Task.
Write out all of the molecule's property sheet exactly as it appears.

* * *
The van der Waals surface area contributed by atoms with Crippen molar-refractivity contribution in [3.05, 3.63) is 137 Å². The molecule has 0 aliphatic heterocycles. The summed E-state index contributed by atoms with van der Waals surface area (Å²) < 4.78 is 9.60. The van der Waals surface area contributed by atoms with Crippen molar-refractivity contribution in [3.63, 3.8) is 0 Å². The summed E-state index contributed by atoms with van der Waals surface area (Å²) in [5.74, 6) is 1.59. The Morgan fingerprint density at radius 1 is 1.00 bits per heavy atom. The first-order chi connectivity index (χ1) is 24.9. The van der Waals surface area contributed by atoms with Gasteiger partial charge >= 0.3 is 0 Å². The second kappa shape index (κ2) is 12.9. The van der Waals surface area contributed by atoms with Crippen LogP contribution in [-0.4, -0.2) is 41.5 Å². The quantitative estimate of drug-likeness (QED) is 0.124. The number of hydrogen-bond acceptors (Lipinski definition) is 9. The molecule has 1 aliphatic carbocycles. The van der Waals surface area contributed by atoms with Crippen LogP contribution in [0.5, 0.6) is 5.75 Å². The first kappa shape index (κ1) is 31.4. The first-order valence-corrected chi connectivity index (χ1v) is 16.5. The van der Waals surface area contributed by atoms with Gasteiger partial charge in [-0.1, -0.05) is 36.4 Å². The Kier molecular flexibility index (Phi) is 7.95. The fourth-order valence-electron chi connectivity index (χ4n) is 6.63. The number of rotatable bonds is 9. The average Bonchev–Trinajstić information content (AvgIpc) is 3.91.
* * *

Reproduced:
The van der Waals surface area contributed by atoms with Crippen molar-refractivity contribution in [3.05, 3.63) is 137 Å². The molecule has 0 aliphatic heterocycles. The summed E-state index contributed by atoms with van der Waals surface area (Å²) < 4.78 is 9.60. The van der Waals surface area contributed by atoms with Crippen molar-refractivity contribution in [3.63, 3.8) is 0 Å². The summed E-state index contributed by atoms with van der Waals surface area (Å²) in [5.74, 6) is 1.59. The Morgan fingerprint density at radius 1 is 1.00 bits per heavy atom. The first-order chi connectivity index (χ1) is 24.9. The van der Waals surface area contributed by atoms with Gasteiger partial charge >= 0.3 is 0 Å². The second kappa shape index (κ2) is 12.9. The van der Waals surface area contributed by atoms with Crippen LogP contribution in [-0.4, -0.2) is 41.5 Å². The quantitative estimate of drug-likeness (QED) is 0.124. The number of hydrogen-bond acceptors (Lipinski definition) is 9. The molecule has 1 aliphatic carbocycles. The van der Waals surface area contributed by atoms with Crippen LogP contribution in [0.5, 0.6) is 5.75 Å². The first kappa shape index (κ1) is 31.4. The first-order valence-corrected chi connectivity index (χ1v) is 16.5. The van der Waals surface area contributed by atoms with Gasteiger partial charge in [-0.1, -0.05) is 36.4 Å². The Kier molecular flexibility index (Phi) is 7.95. The fourth-order valence-electron chi connectivity index (χ4n) is 6.63. The number of rotatable bonds is 9. The average Bonchev–Trinajstić information content (AvgIpc) is 3.91.